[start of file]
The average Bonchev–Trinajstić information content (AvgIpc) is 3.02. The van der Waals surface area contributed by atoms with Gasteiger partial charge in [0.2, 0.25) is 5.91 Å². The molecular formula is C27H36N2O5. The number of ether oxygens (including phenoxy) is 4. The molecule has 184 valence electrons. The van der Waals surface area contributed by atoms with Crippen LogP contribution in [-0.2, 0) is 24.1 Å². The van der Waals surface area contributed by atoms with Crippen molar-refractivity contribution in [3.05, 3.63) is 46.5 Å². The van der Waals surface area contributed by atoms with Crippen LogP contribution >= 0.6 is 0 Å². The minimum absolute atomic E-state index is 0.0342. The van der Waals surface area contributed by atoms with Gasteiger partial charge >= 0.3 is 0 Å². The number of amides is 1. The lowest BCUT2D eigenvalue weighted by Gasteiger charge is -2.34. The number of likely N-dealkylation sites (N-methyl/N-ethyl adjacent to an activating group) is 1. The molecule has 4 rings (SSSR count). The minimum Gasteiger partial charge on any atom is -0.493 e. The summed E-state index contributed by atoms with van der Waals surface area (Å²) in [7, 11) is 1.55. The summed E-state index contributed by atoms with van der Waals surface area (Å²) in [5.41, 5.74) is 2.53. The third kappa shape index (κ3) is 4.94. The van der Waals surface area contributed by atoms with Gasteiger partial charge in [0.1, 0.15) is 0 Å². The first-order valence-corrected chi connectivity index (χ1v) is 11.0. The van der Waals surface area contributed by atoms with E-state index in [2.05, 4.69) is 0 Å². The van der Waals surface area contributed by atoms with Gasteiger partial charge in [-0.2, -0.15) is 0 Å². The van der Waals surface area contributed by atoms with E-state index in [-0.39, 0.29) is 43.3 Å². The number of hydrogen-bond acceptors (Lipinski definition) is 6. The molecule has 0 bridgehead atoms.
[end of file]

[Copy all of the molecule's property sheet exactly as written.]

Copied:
The average Bonchev–Trinajstić information content (AvgIpc) is 3.02. The van der Waals surface area contributed by atoms with Gasteiger partial charge in [0.2, 0.25) is 5.91 Å². The molecular formula is C27H36N2O5. The number of ether oxygens (including phenoxy) is 4. The molecule has 184 valence electrons. The van der Waals surface area contributed by atoms with Crippen LogP contribution in [-0.2, 0) is 24.1 Å². The van der Waals surface area contributed by atoms with Crippen molar-refractivity contribution in [3.05, 3.63) is 46.5 Å². The van der Waals surface area contributed by atoms with Crippen LogP contribution >= 0.6 is 0 Å². The minimum absolute atomic E-state index is 0.0342. The van der Waals surface area contributed by atoms with Gasteiger partial charge >= 0.3 is 0 Å². The number of amides is 1. The lowest BCUT2D eigenvalue weighted by Gasteiger charge is -2.34. The number of likely N-dealkylation sites (N-methyl/N-ethyl adjacent to an activating group) is 1. The molecule has 4 rings (SSSR count). The minimum Gasteiger partial charge on any atom is -0.493 e. The summed E-state index contributed by atoms with van der Waals surface area (Å²) in [7, 11) is 1.55. The summed E-state index contributed by atoms with van der Waals surface area (Å²) in [5.41, 5.74) is 2.53. The third kappa shape index (κ3) is 4.94. The van der Waals surface area contributed by atoms with Gasteiger partial charge in [0.1, 0.15) is 0 Å². The first-order valence-corrected chi connectivity index (χ1v) is 11.0. The van der Waals surface area contributed by atoms with E-state index in [2.05, 4.69) is 0 Å². The van der Waals surface area contributed by atoms with Gasteiger partial charge in [-0.2, -0.15) is 0 Å². The van der Waals surface area contributed by atoms with E-state index in [-0.39, 0.29) is 43.3 Å². The number of hydrogen-bond acceptors (Lipinski definition) is 6. The molecule has 0 bridgehead atoms.